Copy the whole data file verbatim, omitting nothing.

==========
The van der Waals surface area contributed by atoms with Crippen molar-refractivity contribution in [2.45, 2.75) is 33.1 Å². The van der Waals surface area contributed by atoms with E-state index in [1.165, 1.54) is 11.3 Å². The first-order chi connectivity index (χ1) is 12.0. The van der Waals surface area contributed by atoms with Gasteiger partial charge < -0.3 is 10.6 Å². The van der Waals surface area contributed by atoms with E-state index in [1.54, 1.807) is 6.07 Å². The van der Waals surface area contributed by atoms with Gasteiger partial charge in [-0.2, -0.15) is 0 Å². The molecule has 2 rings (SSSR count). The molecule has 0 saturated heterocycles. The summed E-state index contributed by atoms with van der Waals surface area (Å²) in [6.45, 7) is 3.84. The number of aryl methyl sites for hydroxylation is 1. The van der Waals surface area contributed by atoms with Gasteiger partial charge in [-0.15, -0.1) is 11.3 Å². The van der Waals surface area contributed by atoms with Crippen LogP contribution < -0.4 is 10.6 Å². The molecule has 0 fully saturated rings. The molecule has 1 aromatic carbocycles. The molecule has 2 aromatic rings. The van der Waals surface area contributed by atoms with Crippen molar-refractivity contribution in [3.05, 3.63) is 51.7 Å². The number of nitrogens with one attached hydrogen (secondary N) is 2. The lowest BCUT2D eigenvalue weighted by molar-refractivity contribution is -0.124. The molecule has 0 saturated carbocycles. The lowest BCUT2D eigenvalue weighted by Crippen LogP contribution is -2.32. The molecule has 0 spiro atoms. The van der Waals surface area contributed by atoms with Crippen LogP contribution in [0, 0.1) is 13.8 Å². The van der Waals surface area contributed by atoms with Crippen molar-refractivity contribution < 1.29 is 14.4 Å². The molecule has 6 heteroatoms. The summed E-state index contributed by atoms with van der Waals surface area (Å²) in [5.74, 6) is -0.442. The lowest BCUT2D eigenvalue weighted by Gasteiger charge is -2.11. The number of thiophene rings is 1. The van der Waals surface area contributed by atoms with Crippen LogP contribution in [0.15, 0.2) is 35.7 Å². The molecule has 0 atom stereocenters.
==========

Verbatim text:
The van der Waals surface area contributed by atoms with Crippen molar-refractivity contribution in [2.45, 2.75) is 33.1 Å². The van der Waals surface area contributed by atoms with E-state index in [1.165, 1.54) is 11.3 Å². The first-order chi connectivity index (χ1) is 12.0. The van der Waals surface area contributed by atoms with Gasteiger partial charge < -0.3 is 10.6 Å². The van der Waals surface area contributed by atoms with E-state index in [1.54, 1.807) is 6.07 Å². The van der Waals surface area contributed by atoms with Gasteiger partial charge in [-0.2, -0.15) is 0 Å². The molecule has 2 rings (SSSR count). The molecule has 0 saturated heterocycles. The summed E-state index contributed by atoms with van der Waals surface area (Å²) in [6.45, 7) is 3.84. The number of aryl methyl sites for hydroxylation is 1. The van der Waals surface area contributed by atoms with Gasteiger partial charge in [-0.15, -0.1) is 11.3 Å². The van der Waals surface area contributed by atoms with Crippen LogP contribution < -0.4 is 10.6 Å². The molecule has 0 fully saturated rings. The molecule has 1 aromatic carbocycles. The molecule has 2 aromatic rings. The van der Waals surface area contributed by atoms with Crippen molar-refractivity contribution in [3.05, 3.63) is 51.7 Å². The number of nitrogens with one attached hydrogen (secondary N) is 2. The lowest BCUT2D eigenvalue weighted by molar-refractivity contribution is -0.124. The molecule has 0 saturated carbocycles. The lowest BCUT2D eigenvalue weighted by Crippen LogP contribution is -2.32. The molecule has 0 spiro atoms. The van der Waals surface area contributed by atoms with Crippen LogP contribution in [0, 0.1) is 13.8 Å². The van der Waals surface area contributed by atoms with Crippen molar-refractivity contribution < 1.29 is 14.4 Å². The molecule has 6 heteroatoms. The summed E-state index contributed by atoms with van der Waals surface area (Å²) in [5.74, 6) is -0.442. The lowest BCUT2D eigenvalue weighted by Gasteiger charge is -2.11. The number of thiophene rings is 1. The van der Waals surface area contributed by atoms with Crippen LogP contribution in [0.15, 0.2) is 35.7 Å². The molecule has 0 atom stereocenters.